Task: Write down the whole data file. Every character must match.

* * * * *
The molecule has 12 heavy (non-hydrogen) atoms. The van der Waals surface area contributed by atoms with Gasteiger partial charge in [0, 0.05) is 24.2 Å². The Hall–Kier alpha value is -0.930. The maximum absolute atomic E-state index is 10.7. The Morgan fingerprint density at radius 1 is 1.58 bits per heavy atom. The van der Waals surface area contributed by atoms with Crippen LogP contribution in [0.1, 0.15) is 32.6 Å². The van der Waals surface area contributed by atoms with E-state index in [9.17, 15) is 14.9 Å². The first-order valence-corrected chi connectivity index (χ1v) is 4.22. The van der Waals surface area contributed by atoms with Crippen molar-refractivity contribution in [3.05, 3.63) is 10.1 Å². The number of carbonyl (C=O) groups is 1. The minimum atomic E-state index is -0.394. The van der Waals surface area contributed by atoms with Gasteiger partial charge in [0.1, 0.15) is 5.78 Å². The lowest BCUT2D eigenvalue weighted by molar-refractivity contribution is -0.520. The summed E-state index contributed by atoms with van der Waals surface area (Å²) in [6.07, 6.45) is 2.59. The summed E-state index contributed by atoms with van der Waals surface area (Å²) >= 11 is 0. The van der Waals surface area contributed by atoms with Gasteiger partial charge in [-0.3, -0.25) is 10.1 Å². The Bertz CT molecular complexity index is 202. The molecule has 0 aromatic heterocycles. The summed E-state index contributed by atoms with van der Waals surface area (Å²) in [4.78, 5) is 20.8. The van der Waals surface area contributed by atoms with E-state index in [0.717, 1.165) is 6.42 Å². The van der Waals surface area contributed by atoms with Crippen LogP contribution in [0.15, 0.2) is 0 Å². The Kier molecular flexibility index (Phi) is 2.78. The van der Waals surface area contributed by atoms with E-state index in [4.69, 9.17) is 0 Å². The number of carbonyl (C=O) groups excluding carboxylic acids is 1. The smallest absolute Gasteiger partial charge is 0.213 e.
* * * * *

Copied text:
The molecule has 12 heavy (non-hydrogen) atoms. The van der Waals surface area contributed by atoms with Gasteiger partial charge in [0, 0.05) is 24.2 Å². The Hall–Kier alpha value is -0.930. The maximum absolute atomic E-state index is 10.7. The Morgan fingerprint density at radius 1 is 1.58 bits per heavy atom. The van der Waals surface area contributed by atoms with Crippen LogP contribution in [0.1, 0.15) is 32.6 Å². The van der Waals surface area contributed by atoms with E-state index in [9.17, 15) is 14.9 Å². The first-order valence-corrected chi connectivity index (χ1v) is 4.22. The van der Waals surface area contributed by atoms with Crippen molar-refractivity contribution in [3.05, 3.63) is 10.1 Å². The number of carbonyl (C=O) groups is 1. The minimum atomic E-state index is -0.394. The van der Waals surface area contributed by atoms with Gasteiger partial charge in [0.1, 0.15) is 5.78 Å². The lowest BCUT2D eigenvalue weighted by molar-refractivity contribution is -0.520. The summed E-state index contributed by atoms with van der Waals surface area (Å²) in [6.07, 6.45) is 2.59. The summed E-state index contributed by atoms with van der Waals surface area (Å²) >= 11 is 0. The van der Waals surface area contributed by atoms with Gasteiger partial charge in [-0.3, -0.25) is 10.1 Å². The Bertz CT molecular complexity index is 202. The molecule has 0 aromatic heterocycles. The summed E-state index contributed by atoms with van der Waals surface area (Å²) in [4.78, 5) is 20.8. The van der Waals surface area contributed by atoms with E-state index in [0.717, 1.165) is 6.42 Å². The van der Waals surface area contributed by atoms with Crippen LogP contribution in [0.15, 0.2) is 0 Å². The Kier molecular flexibility index (Phi) is 2.78. The van der Waals surface area contributed by atoms with E-state index in [4.69, 9.17) is 0 Å². The number of carbonyl (C=O) groups excluding carboxylic acids is 1. The smallest absolute Gasteiger partial charge is 0.213 e.